Photo Credit: Masson/Bigstock.com
1-2 pairs of jeans. Dutch people love jeans and I never wear dress pants to work as they’re just too formal, even for my office. They’re perfect year-round, including in summer, when it’s too cold to wear your shorts! I have started living in jeans year-round besides the occasional sundress in summer. (Bring one pair if you’re okay with re-wearing the same pair multiple times.)
Ladies: 1 casual dress that can go from lazy to smoking in 5 minutes: Nobody goes crazy here when going out. Unless you’re going to a select number of swanky bars that require formal attire, most bars in Amsterdam have no formal dress code as long as you’re decent. Be comfy, warm, and have fun. Throw on a little mascara, lipstick your leather jacket, and your booties. (In summer, you might want to stick to stylish sandals/flats as Amsterdam can be brutally humid at night without air conditioning.)
3 days worth of underwears/bras/socks. (Don’t chance it)
Your ATM card
and Visa Credit Card with Chip
. A lot of places outside of the tourist centre do not
accept many types of credit cards, so always plan on having some cash on you just in case. Visa (with chip) and Mastercard (with chip) are often accepted at places that take credit cards. (More about this issue here
Toiletries. It’s pretty easy to replace most basic products here at Etos Kruidvat, or an organic shop here as needed.
Medicines. Although it’s possible to buy basic medications (such as Ibuprofen) at the local Dutch drugstores (Etos or Kruidvat), prescription medications will be a hassle to replace as pharmacists have separate locations and you will need permission from your doctor to refill medications that you can easily get at home.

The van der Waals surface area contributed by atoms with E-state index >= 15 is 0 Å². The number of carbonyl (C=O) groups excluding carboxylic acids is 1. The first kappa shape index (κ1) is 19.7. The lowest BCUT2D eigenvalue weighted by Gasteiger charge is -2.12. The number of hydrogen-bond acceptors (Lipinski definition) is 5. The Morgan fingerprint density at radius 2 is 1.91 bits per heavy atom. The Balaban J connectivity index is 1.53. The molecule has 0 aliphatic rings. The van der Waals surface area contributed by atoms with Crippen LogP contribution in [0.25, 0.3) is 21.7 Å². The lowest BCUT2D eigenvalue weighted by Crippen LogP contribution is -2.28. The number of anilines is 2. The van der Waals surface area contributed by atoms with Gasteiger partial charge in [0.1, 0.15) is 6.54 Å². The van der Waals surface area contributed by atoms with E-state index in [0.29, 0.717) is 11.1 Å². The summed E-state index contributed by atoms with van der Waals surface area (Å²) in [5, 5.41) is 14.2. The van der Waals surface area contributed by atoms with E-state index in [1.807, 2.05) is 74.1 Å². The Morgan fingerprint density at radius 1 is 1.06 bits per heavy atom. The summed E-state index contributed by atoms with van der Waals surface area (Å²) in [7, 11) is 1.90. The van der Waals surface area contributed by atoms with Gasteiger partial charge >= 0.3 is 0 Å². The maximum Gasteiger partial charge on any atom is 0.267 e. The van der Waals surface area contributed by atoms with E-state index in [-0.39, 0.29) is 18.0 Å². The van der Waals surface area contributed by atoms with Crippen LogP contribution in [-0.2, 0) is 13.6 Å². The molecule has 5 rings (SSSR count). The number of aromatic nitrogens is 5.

I swear by wearing a side bag with a zipper
wherever I travel. Amsterdam is fairly safe, however pickpocketing does happen, especially in the Red Light District/Centre. I really love zipped side bags as they allow me to keep my hand on the zipper when I’m feeling on edge in a location. SImilarly, I can move the bag to my front to make it easier to keep an eye on it. As a photographer, it is SO hard to get a discrete camera bag
that does not scream: please take my expensive camera. I really love this beautiful and feminine bag that also happened to be mint.
An unlocked phone and/or local SIM card if you don’t have international roaming with your phone plan. Contact your phone carrier before you leave! I recommend Vodafone for great coverage in Europe. You can buy a prepaid SIM card when you arrive from one of the many mobile stores in Centre.
Passport. Always important!
What to bring to Amsterdam for Winter (including December!)
What not to wear to Amsterdam & What NOT to bring to Amsterdam
Your smoking paraphernalia as that can get you into trouble if you’re coming from MOST other countries.